Early on in is administration, Trump had taken a particular interest in the status of the Flynn investigation. Former FBI Director James Comey, whose firing in May precipitated the appointment of Mueller as special counsel, has said Trump had asked him in a private Oval Office meeting to consider ending the investigation into Flynn. Comey has said the encounter unnerved him so much that he prepared an internal memo about it. The White House has denied that assertion.

Flynn, who was interviewed by the FBI just days after Trump’s inauguration, was forced to resign in February after White House officials said he had misled them about whether he had discussed sanctions with the Russian ambassador, Sergey Kislyak. Administration officials said Flynn had not discussed sanctions that had been imposed on Russia in part over election meddling. In charging Flynn, prosecutors made clear they believe that claim to be false.

Days after Flynn’s interview with the FBI, then-acting attorney general, Sally Yates alerted White House counsel Don McGahn that Flynn was potentially compromised and vulnerable to blackmail because of discrepancies between public assertions — including by Vice President Mike Pence — that Flynn and Kislyak had not discussed sanctions and the reality of what occurred.

Mueller’s team announced charges in October against three other Trump campaign officials, former chairman Paul Manafort and his business associate Rick Gates, and a former campaign foreign policy adviser, George Papadopoulos. Papadopoulos pleaded guilty to lying to the FBI about his own foreign contacts.

Signs of Flynn cooperating with Mueller’s team surfaced in the past week, as his lawyers told the legal team they could no longer discuss information about the case with them. Scheduled grand jury testimony regarding Flynn was also postponed by prosecutors.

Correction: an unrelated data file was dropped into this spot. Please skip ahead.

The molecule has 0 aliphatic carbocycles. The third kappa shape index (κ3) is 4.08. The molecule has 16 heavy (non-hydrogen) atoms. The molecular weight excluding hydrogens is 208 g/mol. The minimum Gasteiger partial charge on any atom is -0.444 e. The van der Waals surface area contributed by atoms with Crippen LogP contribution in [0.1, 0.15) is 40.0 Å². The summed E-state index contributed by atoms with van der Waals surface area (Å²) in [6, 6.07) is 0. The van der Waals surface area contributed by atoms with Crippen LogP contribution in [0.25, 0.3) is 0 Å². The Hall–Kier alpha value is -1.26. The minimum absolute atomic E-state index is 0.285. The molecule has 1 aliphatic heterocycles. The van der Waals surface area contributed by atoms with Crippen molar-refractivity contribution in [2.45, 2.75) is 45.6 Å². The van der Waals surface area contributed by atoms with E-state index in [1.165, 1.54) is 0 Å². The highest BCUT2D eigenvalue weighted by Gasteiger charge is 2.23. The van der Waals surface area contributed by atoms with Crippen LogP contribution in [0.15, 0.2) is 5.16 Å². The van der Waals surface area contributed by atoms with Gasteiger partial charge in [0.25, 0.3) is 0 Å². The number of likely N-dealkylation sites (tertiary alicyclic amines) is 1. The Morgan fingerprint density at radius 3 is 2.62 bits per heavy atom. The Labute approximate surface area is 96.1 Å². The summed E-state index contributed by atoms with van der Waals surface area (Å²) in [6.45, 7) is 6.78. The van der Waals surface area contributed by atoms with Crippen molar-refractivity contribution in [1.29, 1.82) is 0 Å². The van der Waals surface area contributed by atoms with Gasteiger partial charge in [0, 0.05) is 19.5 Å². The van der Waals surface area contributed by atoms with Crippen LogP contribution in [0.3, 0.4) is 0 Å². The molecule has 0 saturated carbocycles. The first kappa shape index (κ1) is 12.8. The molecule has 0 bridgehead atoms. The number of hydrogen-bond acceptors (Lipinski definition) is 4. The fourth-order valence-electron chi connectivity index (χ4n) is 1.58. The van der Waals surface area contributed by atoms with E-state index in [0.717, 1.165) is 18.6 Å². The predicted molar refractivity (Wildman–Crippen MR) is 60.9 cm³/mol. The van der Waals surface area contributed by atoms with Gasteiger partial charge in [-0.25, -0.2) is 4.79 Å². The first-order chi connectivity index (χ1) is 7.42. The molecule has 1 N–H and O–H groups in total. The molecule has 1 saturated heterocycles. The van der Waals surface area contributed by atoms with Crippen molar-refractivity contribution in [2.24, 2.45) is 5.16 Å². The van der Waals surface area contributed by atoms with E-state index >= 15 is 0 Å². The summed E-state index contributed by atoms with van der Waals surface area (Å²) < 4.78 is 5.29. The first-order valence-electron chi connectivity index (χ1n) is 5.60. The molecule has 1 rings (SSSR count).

The two-page charging document makes reference to two separate conversations with Kislyak, and to separate false statements prosecutors say he made regarding that communication.

Besides a Dec. 29 conversation about sanctions, prosecutors also cite an earlier December meeting, in which Flynn asked Kislyak to delay or defeat a U.N. Security Council resolution. That appears to refer to the body’s vote a day later to condemn Israeli settlements in the West Bank.

In a striking rupture with past practice, the Obama administration refrained from vetoing the condemnation, opting instead to abstain. The rest of the 15-nation council, including Russia, voted unanimously against Israel.

At the time, Israel was lobbying furiously against the resolution and President-elect Trump’s team spoke up on behalf of the Jewish state. Trump personally called Egyptian President Abdel-Fattah el-Sissi to press the case against the condemnation, and Egypt surprisingly postponed the scheduled showdown on Dec. 22 — the same day Flynn met Kislyak.

After more procedural wrangling, the vote occurred a day later.

Trump almost immediately condemned the U.N. result via Twitter.

“As to the U.N., things will be different after Jan. 20th,” Trump said, referencing his upcoming inauguration.

(TM and © Copyright 2017 CBS Radio Inc. and its relevant subsidiaries. CBS RADIO and EYE Logo TM and Copyright 2017 CBS Broadcasting Inc. Used under license. All Rights Reserved. This material may not be published, broadcast, rewritten, or redistributed. The Associated Press contributed to this report.)